CAPMEMProject reference: 326711
Funded under :
Comparative analysis of plant and mammalian DNA methylation functions in epigenetic Arabidopsis mutants
Total cost:EUR 299 558,4
EU contribution:EUR 299 558,4
Coordinated in:United Kingdom
Topic(s):FP7-PEOPLE-2012-IEF - Marie-Curie Action: "Intra-European fellowships for career development"
Call for proposal:FP7-PEOPLE-2012-IEFSee other projects for this call
Funding scheme:MC-IEF - Intra-European Fellowships (IEF)
BACKGROUND: Epigenetic modifications dictate major biological processes, such as control of gene activity during development and genome stability under stress. DNA methylation is a primary epigenetic mechanism mediated by a family of methyltransferase enzymes. Maintenance function of DNA methylation is well conserved among plants and animals, based on the structural similarity of their methylation proteins. In contrast to plants, however, mammals do not tolerate loss of methylation, making it difficult to study. The model plant Arabidopsis offers a powerful test system for plant and mammalian methylation, because its methylation mutants are viable and fertile, and methylation patterns are not erased via developmental demethylation/remethylation cycles. Plants experience more extreme environment than mammals, and the evolution of plant methyltransferases may have favoured improved stress adaptation, while in mammals, it may lead to more stable establishment and resetting phases during development.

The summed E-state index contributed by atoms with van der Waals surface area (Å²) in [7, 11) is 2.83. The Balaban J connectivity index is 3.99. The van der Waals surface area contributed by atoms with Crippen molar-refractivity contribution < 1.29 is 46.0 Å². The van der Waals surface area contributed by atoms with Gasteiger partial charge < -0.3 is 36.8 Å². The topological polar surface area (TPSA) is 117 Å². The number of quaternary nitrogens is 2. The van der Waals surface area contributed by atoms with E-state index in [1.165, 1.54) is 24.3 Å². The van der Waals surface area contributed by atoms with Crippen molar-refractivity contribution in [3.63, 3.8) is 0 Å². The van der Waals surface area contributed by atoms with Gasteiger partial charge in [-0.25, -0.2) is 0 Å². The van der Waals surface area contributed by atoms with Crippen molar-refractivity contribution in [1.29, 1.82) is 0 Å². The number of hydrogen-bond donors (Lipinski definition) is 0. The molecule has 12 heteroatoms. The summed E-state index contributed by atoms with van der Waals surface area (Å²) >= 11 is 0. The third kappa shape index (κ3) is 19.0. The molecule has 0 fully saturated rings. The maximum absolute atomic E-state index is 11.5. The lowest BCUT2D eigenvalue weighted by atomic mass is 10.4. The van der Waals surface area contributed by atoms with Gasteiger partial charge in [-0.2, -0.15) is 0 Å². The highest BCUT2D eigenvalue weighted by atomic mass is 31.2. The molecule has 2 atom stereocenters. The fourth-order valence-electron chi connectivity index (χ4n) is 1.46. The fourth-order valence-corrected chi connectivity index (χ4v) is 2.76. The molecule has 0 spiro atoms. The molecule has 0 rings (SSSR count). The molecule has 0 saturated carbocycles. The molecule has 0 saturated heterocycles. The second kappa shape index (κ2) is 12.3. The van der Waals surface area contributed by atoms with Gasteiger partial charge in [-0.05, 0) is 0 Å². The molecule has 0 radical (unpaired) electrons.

OBJECTIVES: 1) To exploit Arabidopsis as an experimental system for mammalian epigenetic studies; 2) to elucidate the evolution of epigenetic diversity by defining differences and conserved function of plant and mammalian methylation regulators; 3) to assess how methylation affects plant stress adaptation.
METHODOLOGY: Re-methylation efficiency in methylation mutants and prevention of methylation loss in plants by mammalian transgenes will be tested by bisulphite sequencing and chromatin immunoprecipitation. Hybrid constructs between the plant and animal proteins will be used. Methylation mutants will be exposed to abiotic variables to compare their stress adaptability. EXPECTED RESULTS: To develop Arabidopsis as a model system for mammals, which may improve application of epigenetics in agriculture and medicine; to further understanding of epigenetic phenomena in plants and mammals, the evolution of methylation systems and their role in adapting to environmental change.
EU contribution: EUR 299 558,4
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